Having just returned from Bordeaux, here is our 2013 Vintage report which you will also find on www.enprimeur.co.nz
2013 will long be remembered for being one of the most controversial vintages as well as being a winemaking feat. The weather conditions combined to produce a fair amount of challenges for even the most experienced viticulturists. The winter was wet and cool, resulting in delayed shooting and putting pressure on flowering. There was a high percentage of millerandage (poor fruit set – often referred to as hen and chickens – irregular fruit set resulting in small and large berries) and coulure (where flowers drop off the cluster due to wind, rain and chemical deficiencies). The average temperature between beginning of April and end of May was the lowest recorded in decades. May was plagued with rain and at this point the vintage was looking woeful. July brought some happier news to the Bordelais with a period of warm weather; it was hot without being a heat wave.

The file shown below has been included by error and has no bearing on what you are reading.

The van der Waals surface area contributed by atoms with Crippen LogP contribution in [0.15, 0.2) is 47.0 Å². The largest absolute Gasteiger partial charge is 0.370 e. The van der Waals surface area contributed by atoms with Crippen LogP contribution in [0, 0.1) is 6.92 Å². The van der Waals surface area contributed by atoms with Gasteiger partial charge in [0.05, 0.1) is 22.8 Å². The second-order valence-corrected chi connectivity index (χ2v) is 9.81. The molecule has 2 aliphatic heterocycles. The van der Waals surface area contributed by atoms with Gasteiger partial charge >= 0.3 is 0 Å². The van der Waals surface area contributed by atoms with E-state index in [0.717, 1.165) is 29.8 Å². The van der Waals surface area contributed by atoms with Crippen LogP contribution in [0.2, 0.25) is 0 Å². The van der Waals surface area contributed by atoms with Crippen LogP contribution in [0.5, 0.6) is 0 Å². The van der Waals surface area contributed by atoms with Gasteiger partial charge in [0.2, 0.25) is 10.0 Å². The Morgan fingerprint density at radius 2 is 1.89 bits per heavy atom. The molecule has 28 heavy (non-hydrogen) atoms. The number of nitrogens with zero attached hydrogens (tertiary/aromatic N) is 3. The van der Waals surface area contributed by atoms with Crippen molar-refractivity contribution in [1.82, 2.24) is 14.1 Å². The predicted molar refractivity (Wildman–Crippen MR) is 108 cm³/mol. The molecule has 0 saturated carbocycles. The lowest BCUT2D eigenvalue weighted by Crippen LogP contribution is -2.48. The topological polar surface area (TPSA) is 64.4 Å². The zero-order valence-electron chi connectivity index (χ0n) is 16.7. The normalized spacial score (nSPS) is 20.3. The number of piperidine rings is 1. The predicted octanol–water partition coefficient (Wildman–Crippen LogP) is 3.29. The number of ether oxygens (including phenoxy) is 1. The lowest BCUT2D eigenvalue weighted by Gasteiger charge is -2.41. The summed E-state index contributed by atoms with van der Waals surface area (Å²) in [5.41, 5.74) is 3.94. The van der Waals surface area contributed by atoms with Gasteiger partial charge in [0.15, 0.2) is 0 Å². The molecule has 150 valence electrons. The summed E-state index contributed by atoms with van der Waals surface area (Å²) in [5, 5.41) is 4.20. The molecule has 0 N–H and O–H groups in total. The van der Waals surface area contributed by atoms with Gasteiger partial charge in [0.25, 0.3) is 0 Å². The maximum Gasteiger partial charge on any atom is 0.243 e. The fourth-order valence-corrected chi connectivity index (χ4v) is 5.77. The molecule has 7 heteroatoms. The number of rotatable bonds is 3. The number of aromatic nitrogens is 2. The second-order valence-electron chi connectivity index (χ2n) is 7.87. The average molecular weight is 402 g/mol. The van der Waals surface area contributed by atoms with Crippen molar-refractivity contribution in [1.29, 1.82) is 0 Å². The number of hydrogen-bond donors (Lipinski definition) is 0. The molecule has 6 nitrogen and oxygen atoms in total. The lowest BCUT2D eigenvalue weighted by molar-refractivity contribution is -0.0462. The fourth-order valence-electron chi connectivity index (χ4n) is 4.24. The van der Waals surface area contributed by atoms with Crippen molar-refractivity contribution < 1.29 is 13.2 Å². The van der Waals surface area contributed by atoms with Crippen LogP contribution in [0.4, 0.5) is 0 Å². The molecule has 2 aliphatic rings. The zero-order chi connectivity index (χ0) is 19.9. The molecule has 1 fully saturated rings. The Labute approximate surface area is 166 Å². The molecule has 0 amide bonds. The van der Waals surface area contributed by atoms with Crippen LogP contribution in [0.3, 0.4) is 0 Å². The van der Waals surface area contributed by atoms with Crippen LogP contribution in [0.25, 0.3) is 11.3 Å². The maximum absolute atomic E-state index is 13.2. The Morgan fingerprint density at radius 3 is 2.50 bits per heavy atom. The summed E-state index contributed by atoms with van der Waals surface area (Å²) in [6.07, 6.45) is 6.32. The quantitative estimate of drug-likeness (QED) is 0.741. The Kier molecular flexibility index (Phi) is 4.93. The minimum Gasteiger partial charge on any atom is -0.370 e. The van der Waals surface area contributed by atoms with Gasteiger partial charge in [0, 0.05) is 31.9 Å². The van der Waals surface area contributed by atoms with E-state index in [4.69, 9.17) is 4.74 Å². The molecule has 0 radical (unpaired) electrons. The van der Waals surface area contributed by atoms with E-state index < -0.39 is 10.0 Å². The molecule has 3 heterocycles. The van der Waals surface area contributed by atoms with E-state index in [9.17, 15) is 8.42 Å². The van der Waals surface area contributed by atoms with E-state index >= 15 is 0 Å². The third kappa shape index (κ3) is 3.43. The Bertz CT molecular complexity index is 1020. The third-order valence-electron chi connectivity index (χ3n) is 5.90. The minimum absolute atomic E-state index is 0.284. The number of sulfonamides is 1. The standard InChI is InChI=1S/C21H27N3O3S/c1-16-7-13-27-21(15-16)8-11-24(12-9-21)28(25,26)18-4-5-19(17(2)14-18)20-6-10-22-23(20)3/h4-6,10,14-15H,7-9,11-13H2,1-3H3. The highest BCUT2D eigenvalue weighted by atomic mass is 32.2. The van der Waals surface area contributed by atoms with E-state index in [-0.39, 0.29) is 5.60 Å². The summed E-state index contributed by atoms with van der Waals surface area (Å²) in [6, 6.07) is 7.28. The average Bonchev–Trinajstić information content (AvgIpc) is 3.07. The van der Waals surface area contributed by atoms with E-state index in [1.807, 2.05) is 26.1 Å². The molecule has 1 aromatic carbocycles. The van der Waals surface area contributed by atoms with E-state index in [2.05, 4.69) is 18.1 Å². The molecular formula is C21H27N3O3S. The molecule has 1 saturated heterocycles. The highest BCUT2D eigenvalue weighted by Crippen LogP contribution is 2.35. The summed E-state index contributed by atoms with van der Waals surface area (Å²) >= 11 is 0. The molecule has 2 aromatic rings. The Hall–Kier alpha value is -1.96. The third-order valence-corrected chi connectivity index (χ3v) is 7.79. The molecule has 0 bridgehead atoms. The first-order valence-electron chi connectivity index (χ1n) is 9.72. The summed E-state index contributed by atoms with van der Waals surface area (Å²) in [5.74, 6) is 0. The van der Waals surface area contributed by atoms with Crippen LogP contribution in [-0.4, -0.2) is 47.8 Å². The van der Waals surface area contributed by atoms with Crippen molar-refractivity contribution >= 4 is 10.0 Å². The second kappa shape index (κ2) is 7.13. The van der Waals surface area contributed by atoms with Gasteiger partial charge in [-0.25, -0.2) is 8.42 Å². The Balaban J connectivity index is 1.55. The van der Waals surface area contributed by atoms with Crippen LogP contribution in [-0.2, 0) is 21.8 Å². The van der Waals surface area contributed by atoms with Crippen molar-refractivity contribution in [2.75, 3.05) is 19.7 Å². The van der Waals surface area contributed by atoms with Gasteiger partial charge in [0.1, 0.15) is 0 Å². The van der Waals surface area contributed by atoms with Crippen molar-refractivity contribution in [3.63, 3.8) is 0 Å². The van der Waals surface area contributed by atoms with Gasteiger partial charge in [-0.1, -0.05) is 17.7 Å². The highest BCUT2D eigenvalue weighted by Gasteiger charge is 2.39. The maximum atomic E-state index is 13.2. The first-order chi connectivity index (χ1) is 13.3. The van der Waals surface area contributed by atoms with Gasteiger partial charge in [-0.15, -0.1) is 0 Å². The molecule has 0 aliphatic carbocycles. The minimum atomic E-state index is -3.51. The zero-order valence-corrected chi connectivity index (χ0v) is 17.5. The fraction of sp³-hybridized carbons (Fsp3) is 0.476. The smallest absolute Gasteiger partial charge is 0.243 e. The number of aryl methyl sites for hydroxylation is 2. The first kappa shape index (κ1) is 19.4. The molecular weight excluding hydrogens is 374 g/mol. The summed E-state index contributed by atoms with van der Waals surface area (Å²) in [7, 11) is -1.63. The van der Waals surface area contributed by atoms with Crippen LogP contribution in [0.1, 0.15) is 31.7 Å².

This allowed the grape development to catch up a little; with less fruit on the vines, the crop did catch up quicker than anticipated, leaving a short spell of hope in the air. September then dealt another blow to the vintage with rain, warmth and a resulting humidity that added botrytis risk to the already challenging harvest conditions. With this imminent, quick harvesting was essential; it’s at this point that the difference across the region started to be established, those who could afford to increase labour and had the available resources to do so picked very quickly. Chateau Margaux started harvest 3 days earlier than they would have liked due to the botrytis looming and, as they progressed, increased speed rapidly; one day they had 100 people in the vineyard and the next 300 people, picking the entire harvest in 8 days. The yield coming in was dramatically reduced due to the weather conditions at the start of harvest: Margaux in 2009 picked 39 hl/ha and in 2013 22hl/ha; Chateau Petrus – 24 hl/ha compared to 39hl/ha from the 2009 vintage, for example. The next quality decision came at the sorting table; in a recurring theme, those who could afford to make the very hard decisions did, resulting in even further reduction in yields; Pontet Canet had 30 people sorting in the winery (with 50 people in the vineyard) and produced only 50% of their normal production. The JP Moueix stable on the right bank have generally produced only a third of their normal production and did not in fact produce any Hosanna; being a 4ha site, the yield of 12hl / ha so little, they opted to concentrate their resource and time into other properties. Those that carefully selected fruit, picked very quickly, vinified gently and smartly have produced very good wines from this challenging situation; the difficulty in this vintage is identifying these wines amongst the raft of Bordeaux Chateau available, visiting and tasting was clearly the only way to do this.